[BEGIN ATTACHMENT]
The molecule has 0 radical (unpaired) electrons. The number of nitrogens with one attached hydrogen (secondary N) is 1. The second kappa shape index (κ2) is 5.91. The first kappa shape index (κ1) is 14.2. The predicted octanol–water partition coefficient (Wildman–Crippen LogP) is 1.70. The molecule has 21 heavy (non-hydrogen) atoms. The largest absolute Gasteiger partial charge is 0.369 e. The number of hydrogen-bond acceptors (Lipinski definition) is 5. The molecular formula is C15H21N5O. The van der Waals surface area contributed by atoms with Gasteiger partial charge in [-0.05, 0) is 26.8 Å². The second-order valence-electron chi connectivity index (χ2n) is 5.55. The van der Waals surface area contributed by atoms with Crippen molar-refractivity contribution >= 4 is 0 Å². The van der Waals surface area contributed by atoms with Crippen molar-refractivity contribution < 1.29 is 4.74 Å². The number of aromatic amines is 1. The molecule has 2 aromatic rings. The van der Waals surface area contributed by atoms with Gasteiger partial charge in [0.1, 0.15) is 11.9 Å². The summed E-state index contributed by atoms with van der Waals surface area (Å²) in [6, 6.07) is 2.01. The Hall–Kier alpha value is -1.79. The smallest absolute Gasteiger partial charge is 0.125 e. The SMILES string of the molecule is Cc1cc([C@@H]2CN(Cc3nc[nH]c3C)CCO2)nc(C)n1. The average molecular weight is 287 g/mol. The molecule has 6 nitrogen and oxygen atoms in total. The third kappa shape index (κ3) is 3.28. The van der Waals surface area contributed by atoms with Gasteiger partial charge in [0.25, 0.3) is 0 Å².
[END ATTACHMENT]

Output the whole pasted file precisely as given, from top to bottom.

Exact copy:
The molecule has 0 radical (unpaired) electrons. The number of nitrogens with one attached hydrogen (secondary N) is 1. The second kappa shape index (κ2) is 5.91. The first kappa shape index (κ1) is 14.2. The predicted octanol–water partition coefficient (Wildman–Crippen LogP) is 1.70. The molecule has 21 heavy (non-hydrogen) atoms. The largest absolute Gasteiger partial charge is 0.369 e. The number of hydrogen-bond acceptors (Lipinski definition) is 5. The molecular formula is C15H21N5O. The van der Waals surface area contributed by atoms with Gasteiger partial charge in [-0.05, 0) is 26.8 Å². The second-order valence-electron chi connectivity index (χ2n) is 5.55. The van der Waals surface area contributed by atoms with Crippen molar-refractivity contribution >= 4 is 0 Å². The van der Waals surface area contributed by atoms with Crippen molar-refractivity contribution < 1.29 is 4.74 Å². The number of aromatic amines is 1. The molecule has 2 aromatic rings. The van der Waals surface area contributed by atoms with Gasteiger partial charge in [0.1, 0.15) is 11.9 Å². The summed E-state index contributed by atoms with van der Waals surface area (Å²) in [6, 6.07) is 2.01. The Hall–Kier alpha value is -1.79. The smallest absolute Gasteiger partial charge is 0.125 e. The SMILES string of the molecule is Cc1cc([C@@H]2CN(Cc3nc[nH]c3C)CCO2)nc(C)n1. The average molecular weight is 287 g/mol. The molecule has 6 nitrogen and oxygen atoms in total. The third kappa shape index (κ3) is 3.28. The van der Waals surface area contributed by atoms with Gasteiger partial charge in [0.25, 0.3) is 0 Å².